But plenty is different, too. It takes less than a lap to confirm the DBA Mini is the quickest A-Series powered car I’ve ever driven, with that list including a tuned rally-spec Cooper S. Taller gearing and a five-speed ‘box confuse my long-dormant sense of when to change up, especially as the engine is making enough sound and fury at 4000rpm to make it seem like it’s giving its all. But keeping the faith to the 6200rpm where peak power arrives confirms the Oselli Edition feels considerably quicker than its official 7.8-second 0-62mph time suggests. The gearshift lacks the precision I remember from original four-speed Minis and Metros, but the miniature track can easily be dispatched entirely in second and third.
Mini tyre options haven’t come on a great deal in the last couple of decades, the Oselli Edition rides on A539 Yokohamas very similar to the ones that were the go-to choice for faster versions in the ‘90s – there isn’t exactly an abundance of choice when it comes to 13 inch rubber – and these give decent grip and a gentle transition to slip. But the DBA’s combination of a widened track and a limited slip differential gives it an edgy, rear-endy sensation when pushed – as if even a slight easing of the throttle will produce big oversteer – one more reminiscent of a 205 GTI than standard Mini of this vintage. Experimentation with the accelerator proves it doesn’t actually do this – even Aitken doesn’t turn it too lairy when he gives a couple of demo laps. But harder loads do produce another noise I remember from tweaked Minis – the sound of tyres rubbing arches. One welcome difference is the brakes, with AP components and four-pot front calipers standing up to harder use without complaint. Even those original Minis with front discs used to suffer from serious fade after a couple of big stops.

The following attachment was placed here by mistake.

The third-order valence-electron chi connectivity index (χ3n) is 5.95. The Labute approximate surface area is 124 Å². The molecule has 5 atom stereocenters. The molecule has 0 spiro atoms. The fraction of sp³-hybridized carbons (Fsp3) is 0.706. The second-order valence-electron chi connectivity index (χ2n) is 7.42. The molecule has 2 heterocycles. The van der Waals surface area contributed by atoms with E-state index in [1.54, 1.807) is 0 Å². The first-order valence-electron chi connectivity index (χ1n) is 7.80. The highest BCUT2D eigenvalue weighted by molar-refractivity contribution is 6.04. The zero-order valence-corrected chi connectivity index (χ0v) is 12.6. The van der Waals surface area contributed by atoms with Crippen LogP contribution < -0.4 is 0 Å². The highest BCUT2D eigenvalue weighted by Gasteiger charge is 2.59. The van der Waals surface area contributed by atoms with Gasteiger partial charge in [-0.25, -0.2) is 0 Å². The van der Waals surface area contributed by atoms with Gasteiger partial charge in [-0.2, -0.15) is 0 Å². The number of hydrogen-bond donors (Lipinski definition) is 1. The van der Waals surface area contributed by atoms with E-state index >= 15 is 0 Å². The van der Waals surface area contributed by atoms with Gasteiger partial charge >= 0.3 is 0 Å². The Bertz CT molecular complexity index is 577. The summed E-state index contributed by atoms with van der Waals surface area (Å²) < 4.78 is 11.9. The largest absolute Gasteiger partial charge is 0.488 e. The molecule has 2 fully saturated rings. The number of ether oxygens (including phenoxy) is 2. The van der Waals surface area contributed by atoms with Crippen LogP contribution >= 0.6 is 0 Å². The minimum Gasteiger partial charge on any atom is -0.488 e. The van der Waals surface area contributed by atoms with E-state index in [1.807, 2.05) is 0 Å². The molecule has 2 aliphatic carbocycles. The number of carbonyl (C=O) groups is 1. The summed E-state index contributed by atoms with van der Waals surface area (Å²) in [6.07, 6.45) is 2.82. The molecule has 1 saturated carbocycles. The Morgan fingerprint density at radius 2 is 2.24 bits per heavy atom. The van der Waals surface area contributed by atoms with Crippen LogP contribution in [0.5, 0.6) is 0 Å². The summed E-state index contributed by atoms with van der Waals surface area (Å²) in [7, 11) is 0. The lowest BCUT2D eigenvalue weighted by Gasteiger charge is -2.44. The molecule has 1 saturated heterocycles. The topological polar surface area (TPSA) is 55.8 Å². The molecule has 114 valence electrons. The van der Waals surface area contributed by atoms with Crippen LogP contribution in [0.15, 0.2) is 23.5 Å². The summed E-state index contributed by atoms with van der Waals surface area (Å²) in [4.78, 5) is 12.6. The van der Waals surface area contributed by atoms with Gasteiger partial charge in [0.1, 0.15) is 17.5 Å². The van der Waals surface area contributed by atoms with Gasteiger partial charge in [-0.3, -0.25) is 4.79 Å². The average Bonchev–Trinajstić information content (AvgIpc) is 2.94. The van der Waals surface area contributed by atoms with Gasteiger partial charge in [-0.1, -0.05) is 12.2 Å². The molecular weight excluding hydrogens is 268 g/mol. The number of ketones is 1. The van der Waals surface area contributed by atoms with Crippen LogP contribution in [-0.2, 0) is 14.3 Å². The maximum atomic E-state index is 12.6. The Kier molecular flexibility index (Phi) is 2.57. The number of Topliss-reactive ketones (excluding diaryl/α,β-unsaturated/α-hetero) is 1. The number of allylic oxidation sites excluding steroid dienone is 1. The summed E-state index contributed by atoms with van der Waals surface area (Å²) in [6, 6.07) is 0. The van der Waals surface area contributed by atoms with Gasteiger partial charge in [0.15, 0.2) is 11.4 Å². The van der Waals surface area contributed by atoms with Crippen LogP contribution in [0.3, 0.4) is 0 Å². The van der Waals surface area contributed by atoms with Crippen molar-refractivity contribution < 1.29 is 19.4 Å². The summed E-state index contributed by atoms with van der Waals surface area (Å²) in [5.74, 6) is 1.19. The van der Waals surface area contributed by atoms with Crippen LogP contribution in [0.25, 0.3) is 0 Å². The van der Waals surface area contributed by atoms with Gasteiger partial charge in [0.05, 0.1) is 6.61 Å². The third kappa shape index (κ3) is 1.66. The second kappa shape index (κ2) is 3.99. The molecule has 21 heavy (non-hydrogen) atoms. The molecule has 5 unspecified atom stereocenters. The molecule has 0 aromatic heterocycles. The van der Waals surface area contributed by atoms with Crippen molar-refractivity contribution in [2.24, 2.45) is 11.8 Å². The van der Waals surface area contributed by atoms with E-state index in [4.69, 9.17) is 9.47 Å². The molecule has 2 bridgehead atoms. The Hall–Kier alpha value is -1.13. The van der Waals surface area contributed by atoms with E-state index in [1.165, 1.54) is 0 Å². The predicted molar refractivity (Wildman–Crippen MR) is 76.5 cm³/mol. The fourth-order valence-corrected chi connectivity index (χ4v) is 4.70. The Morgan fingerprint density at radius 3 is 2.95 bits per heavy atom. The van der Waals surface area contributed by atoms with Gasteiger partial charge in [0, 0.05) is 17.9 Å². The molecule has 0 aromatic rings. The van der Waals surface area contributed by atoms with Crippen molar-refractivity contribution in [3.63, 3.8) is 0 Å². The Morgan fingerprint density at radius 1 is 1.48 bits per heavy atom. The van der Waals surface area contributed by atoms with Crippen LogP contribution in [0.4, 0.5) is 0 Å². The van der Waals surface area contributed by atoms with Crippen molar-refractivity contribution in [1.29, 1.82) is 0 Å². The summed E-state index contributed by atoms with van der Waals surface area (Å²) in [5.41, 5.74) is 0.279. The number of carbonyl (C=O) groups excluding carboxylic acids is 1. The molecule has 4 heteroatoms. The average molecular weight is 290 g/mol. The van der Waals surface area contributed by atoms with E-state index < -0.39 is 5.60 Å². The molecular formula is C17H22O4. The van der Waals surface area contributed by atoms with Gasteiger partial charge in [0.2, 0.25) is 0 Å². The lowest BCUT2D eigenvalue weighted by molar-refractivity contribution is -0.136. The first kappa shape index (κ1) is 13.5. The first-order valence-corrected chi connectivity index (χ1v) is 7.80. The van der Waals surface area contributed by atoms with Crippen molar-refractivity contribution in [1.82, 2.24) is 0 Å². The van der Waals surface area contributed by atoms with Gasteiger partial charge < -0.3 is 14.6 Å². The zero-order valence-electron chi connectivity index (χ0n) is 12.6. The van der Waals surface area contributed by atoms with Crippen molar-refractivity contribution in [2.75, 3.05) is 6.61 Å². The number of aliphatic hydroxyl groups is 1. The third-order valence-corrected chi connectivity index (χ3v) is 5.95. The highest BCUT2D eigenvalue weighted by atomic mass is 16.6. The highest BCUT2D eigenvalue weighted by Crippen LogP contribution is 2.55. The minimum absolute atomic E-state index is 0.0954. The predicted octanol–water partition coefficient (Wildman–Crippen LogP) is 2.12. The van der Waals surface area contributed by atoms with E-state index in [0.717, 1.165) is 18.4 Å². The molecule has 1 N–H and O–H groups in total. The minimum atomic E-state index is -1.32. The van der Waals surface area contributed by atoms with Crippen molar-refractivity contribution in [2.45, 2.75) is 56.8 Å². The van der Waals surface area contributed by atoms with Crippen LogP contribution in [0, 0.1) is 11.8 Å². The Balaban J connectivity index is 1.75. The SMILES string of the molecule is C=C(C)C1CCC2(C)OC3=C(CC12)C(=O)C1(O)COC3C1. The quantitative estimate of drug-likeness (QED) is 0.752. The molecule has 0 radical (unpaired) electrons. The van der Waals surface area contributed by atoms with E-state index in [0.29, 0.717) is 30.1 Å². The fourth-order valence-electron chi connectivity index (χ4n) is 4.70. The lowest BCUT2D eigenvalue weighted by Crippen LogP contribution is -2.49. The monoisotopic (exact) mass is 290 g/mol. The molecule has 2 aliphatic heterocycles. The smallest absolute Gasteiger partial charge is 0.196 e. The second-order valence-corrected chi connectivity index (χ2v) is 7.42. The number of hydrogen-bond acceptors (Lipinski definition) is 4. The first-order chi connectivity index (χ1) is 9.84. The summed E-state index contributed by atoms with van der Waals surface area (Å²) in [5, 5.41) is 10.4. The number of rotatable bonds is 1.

Rain has started falling by the time Aitken and I head out for a road loop, but the Oselli Edition feels better suited to the real world than the likely edge case of hard track use. The engine is grumbly and unenthusiastic low down, frequently bogging below 2000rpm, but it’s no hardship to keep it in the broad zone where it’s happiest, and it is more than potent enough to make respectable progress and safely dispatch slower-moving traffic. The handling balance also feels more neutral at road speeds, and the firmed-up suspension hasn’t put a noticeable edge on the car’s ride quality, which is firm without becoming harsh. This is one of those cars that can feel quick and exciting without transgressing a speed limit, and cruising gives a chance to enjoy the plushness of the cabin and unlikeliness of that touchscreen interface. But even after 90 minutes my hand still went to the missing door winder every time I wanted to open a window; power operation in a Mini just feels odd.
Returning to Bicester Heritage gives the chance to bring up the question of money. It’s a short discussion, the answer being “POA”, although David Brown acknowledges the Oselli Edition will carry a chunky supplement over the £93,000 (including VAT) that his company charges for the basic Mini Remastered. That six-figure cost will doubtless kick off a heated debate in the comments, especially given the many alternatives – some Mini shaped – available for considerably less. Yet DBA says that the existing Mini Remastered is selling well and expects the wealthy collectors who make up most of its clientele to be equally keen on this more focused version.
SPECIFICATION | DBA MINI REMASTERED OSELLI EDITION
Engine: 1,450cc, four-cylinder
Transmission: five-speed manual, front-wheel drive
Power (hp): 125@6200rpm
Torque (lb ft): 113@5600 rpm
Top speed: TBC (and driver dependent!)